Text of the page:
Pat Shingleton: "A Fireball and a Storm Declaration..."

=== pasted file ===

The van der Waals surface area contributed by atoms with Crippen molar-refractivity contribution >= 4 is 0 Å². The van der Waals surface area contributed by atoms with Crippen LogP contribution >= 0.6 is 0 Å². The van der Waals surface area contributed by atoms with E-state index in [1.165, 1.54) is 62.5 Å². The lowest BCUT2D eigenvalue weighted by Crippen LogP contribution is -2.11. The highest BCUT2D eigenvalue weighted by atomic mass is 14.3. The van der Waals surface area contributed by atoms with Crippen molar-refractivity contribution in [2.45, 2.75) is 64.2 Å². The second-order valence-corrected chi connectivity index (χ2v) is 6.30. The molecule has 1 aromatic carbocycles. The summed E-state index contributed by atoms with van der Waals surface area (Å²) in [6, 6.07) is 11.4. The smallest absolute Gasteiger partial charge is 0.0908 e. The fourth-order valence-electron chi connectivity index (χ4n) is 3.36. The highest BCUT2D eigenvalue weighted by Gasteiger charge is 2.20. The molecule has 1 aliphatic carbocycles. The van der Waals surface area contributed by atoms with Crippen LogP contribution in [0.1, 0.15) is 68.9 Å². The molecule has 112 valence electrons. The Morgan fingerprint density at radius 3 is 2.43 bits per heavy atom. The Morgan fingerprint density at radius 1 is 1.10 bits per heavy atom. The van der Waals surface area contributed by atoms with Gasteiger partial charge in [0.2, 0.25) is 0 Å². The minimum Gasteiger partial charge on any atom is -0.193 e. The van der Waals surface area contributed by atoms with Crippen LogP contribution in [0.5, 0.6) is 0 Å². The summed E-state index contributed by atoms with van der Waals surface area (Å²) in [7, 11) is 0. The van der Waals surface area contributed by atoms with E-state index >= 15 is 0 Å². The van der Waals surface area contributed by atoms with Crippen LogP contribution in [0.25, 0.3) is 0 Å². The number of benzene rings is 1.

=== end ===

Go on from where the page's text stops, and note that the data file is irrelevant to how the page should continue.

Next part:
Before we head to July we return to June 30, 1908, when riders on the Trans-Siberian railroad witnessed a fireball as bright as the sun streaking across the sky. It exploded above the Tunguska River and flattened over a thousand square miles of forest. For 1,000 miles the fireball was seen and heard as scientists believe a chunk of asteroid vaporized in the lower atmosphere. July 1, 1935, found three major tornadoes ravaging Watford City, North Dakota. There was no trace of a school leveled at the mouth of the White River. Atop Stone Mountain, Georgia, on this date in 1992, two brothers were only slightly injured by lightning while flying a kite. In closing, on July 1, 1776, the final debate was underway in Philadelphia concerning whether the 13 American colonies should declare their independence from Great Britain. John Dickinson of Pennsylvania appealed for loyalty to Britain. When John Adams began his oration a summertime thunderstorm erupted. He delivered a powerful speech in the midst of flashes of lightning and rolling thunder. At Independence Hall, candles were lit for the Continental Congress while Adams continued his passionate address that some noted it to be louder than the weather outside. The following day the momentous vote was taken during another storm. Two days later, the front moved through the Philadelphia area ushering in cool air for the signing of the Declaration of Independence on the Fourth of July.
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